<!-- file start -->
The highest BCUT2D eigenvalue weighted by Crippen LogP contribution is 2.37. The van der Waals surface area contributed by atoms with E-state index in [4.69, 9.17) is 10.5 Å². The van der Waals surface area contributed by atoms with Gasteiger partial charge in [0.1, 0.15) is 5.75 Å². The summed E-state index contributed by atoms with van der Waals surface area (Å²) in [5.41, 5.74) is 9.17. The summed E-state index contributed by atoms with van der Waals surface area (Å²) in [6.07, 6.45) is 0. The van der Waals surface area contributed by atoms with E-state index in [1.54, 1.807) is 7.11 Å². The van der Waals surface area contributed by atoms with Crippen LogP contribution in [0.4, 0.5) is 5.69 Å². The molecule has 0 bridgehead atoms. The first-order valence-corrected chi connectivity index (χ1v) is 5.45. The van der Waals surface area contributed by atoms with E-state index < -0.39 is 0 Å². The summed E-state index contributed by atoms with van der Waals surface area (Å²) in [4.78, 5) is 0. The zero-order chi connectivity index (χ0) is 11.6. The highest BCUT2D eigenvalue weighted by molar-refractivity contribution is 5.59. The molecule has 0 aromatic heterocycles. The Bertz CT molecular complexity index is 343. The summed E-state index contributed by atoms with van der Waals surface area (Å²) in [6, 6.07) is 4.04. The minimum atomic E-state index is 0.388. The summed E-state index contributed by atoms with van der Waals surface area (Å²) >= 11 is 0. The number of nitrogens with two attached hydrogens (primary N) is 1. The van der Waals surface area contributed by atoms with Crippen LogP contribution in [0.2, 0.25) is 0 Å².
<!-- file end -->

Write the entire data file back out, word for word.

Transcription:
The highest BCUT2D eigenvalue weighted by Crippen LogP contribution is 2.37. The van der Waals surface area contributed by atoms with E-state index in [4.69, 9.17) is 10.5 Å². The van der Waals surface area contributed by atoms with Gasteiger partial charge in [0.1, 0.15) is 5.75 Å². The summed E-state index contributed by atoms with van der Waals surface area (Å²) in [5.41, 5.74) is 9.17. The summed E-state index contributed by atoms with van der Waals surface area (Å²) in [6.07, 6.45) is 0. The van der Waals surface area contributed by atoms with E-state index in [1.54, 1.807) is 7.11 Å². The van der Waals surface area contributed by atoms with Crippen LogP contribution in [0.4, 0.5) is 5.69 Å². The molecule has 0 bridgehead atoms. The first-order valence-corrected chi connectivity index (χ1v) is 5.45. The van der Waals surface area contributed by atoms with E-state index < -0.39 is 0 Å². The summed E-state index contributed by atoms with van der Waals surface area (Å²) in [4.78, 5) is 0. The zero-order chi connectivity index (χ0) is 11.6. The highest BCUT2D eigenvalue weighted by molar-refractivity contribution is 5.59. The molecule has 0 aromatic heterocycles. The Bertz CT molecular complexity index is 343. The summed E-state index contributed by atoms with van der Waals surface area (Å²) in [6, 6.07) is 4.04. The minimum atomic E-state index is 0.388. The summed E-state index contributed by atoms with van der Waals surface area (Å²) >= 11 is 0. The number of nitrogens with two attached hydrogens (primary N) is 1. The van der Waals surface area contributed by atoms with Crippen LogP contribution in [0.2, 0.25) is 0 Å².